In object oriented programming, destructor is a method of class which will be automatically called when its object is no longer in use. Python provides a special (magic) method named __del__() to define destructor. Although destructor is not really required in Python class because Python uses the principle of automatic garbage collection, you can still provide __del__() method for explicit deletion of object memory.

>>> class Myclass:
def __init__(self):
print ('object initialized')
def __del__(self):
print ('object destroyed')
>>> x=Myclass()
object initialized
>>> del x
object destroyed

In the above example , ‘del’ keyword in Python is invoked to delete a certain object. As __del__() method is exclusively provided, it is being called.

Python uses reference counting method for garbage collection. As per this method, an object is eligible for garbage collection if its reference count becomes zero.

In the following example, first obj becomes object of Myclass so its reference count is 1. But when we assign another object to obj, reference count of Myclass() becomes 0 and hence it is collected, thereby calling __del__() method inside the class.

>>> class Myclass:
def __init__(self):
print ('object initialized')
def __del__(self):
print ('object destroyed')
>>> obj=Myclass()
object initialized
>>> obj=10
object destroyed

Python uses if keyword to implement decision control. Python’s syntax for executing block conditionally is as below:

if expr==True:
    stmt1
    stmt2
    ..
stmtN

Any Boolean expression evaluating to True or False appears after if keyword. Use : symbol and press Enter after the expression to start a block with increased indent. One or more statements written with the same level of indent will be executed if the Boolean expression evaluates to True. To end the block, press backspace to de-dent. Subsequent statements after the block will be executed if the expression is false or after the block if expression is true.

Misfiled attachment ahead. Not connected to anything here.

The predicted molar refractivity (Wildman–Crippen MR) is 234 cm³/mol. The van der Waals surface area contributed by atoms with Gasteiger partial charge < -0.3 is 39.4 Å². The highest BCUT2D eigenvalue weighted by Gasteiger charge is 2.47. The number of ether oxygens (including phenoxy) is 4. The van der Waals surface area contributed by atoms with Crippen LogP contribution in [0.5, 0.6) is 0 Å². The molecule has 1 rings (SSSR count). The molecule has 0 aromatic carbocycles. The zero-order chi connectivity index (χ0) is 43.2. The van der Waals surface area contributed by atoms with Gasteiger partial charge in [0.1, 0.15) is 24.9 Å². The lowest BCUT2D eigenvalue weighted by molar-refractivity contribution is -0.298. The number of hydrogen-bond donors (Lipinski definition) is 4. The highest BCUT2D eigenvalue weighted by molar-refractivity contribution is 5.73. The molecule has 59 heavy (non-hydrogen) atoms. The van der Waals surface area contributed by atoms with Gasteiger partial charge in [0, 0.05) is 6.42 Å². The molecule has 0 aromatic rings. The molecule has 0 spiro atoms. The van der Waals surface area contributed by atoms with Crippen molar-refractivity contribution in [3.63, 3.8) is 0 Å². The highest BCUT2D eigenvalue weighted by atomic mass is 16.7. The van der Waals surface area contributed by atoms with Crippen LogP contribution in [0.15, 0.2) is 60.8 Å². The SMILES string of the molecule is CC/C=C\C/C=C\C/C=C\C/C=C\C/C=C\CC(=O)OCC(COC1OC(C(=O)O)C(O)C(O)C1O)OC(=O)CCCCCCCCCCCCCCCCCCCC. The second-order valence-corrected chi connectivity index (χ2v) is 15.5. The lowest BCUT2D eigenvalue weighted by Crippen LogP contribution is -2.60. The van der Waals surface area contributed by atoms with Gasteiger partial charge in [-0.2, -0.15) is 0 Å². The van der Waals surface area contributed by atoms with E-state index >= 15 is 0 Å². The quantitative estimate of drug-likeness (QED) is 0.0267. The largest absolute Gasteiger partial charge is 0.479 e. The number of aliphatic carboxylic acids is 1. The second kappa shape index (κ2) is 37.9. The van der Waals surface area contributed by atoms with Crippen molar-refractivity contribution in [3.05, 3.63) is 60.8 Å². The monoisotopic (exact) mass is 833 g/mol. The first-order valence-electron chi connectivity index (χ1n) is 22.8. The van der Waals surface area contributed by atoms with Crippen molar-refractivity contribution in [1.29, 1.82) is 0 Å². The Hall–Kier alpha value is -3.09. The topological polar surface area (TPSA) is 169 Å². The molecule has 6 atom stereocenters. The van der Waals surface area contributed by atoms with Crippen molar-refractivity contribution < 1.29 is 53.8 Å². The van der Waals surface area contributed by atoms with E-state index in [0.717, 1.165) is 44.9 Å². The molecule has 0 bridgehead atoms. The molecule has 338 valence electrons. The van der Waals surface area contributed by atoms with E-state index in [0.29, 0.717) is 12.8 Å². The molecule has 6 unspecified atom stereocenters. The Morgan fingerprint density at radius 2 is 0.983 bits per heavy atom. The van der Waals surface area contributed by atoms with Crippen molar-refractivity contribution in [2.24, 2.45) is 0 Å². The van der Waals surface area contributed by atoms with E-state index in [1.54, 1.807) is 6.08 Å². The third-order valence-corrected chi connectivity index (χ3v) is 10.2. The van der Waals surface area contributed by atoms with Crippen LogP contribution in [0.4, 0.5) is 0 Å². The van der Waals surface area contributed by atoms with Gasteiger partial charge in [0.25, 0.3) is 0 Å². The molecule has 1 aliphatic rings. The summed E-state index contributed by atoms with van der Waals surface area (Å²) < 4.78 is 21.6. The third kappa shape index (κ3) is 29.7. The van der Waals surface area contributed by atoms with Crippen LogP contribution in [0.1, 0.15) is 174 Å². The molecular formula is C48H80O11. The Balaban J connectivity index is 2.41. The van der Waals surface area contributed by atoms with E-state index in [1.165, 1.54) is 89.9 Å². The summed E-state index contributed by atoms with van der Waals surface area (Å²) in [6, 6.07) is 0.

Along with if statement, else clause can also be optionally used to define alternate block of statements to be executed if the Boolean expression (in if statement) is not true. Following code skeleton shows how else block is used.

if expr==True:
    stmt1
    stmt2
    ..
else:
    stmt3
    stmt4
    ..
stmtN

There may be situations where cascaded or nested conditional statements are required to be used as shown in the following skeleton:

if expr1==True:
    stmt1
    stmt2
    ..
else:
    if expr2==True:
        stmt3
        stmt4
        ...
    else:
        if expr3==True:
            stmt5
            stmt6
            ..
stmtN

As you can see, the indentation level of each subsequent block goes on increasing because if block starts after empty else. To avoid these clumsy indentations, we can combine empty else and subsequent if by elif keyword. General syntax of if – elif – else usage is as below:

if expr1==True:
    #Block To Be Executed If expr1 is True
elif expr2==True:
     #Block To Be Executed If expr1 is false and expr2 is true
elif expr3==True:
     #Block To Be Executed If expr2 is false and expr3 is true
elif expr4==True:
     #Block To Be Executed If expr3 is false and expr4 is true
else: 
    #Block To Be Executed If all preceding expressions false

In this code, one if block, followed by one or more elif blocks and one else block at the end will appear. Boolean expression in front of elif is evaluated if previous expression fails. Last else block is run only when all previous expressions turn out to be not true. Importantly all blocks have the same level of indentation.

Here is a simple example to demonstrate the use of elif keyword. The following program computes discount at different rates if the amount is in different slabs.

price=int(input("enter price"))
qty=int(input("enter quantity"))
amt=price*qty
if amt>10000:
    print ("10% discount applicable")
    discount=amt*10/100
    amt=amt-discount
elif amt>5000:
    print ("5% discount applicable")
    discount=amt*5/100
    amt=amt-discount
elif amt>2000:
    print ("2% discount applicable")
    discount=amt*2/100
    amt=amt-discount
elif amt>1000:
    print ("1% discount applicable")
    discount=amt/100
    amt=amt-discount
else:
    print ("no discount applicable")
print ("amount payable:",amt)

Output:

enter price1000
enter quantity11
10% discount applicable
amount payable: 9900.0
========================
enter price1000
enter quantity6
5% discount applicable
amount payable: 5700.0
========================
enter price1000
enter quantity4
2% discount applicable
amount payable: 3920.0
======================== 
enter price500
enter quantity3
1% discount applicable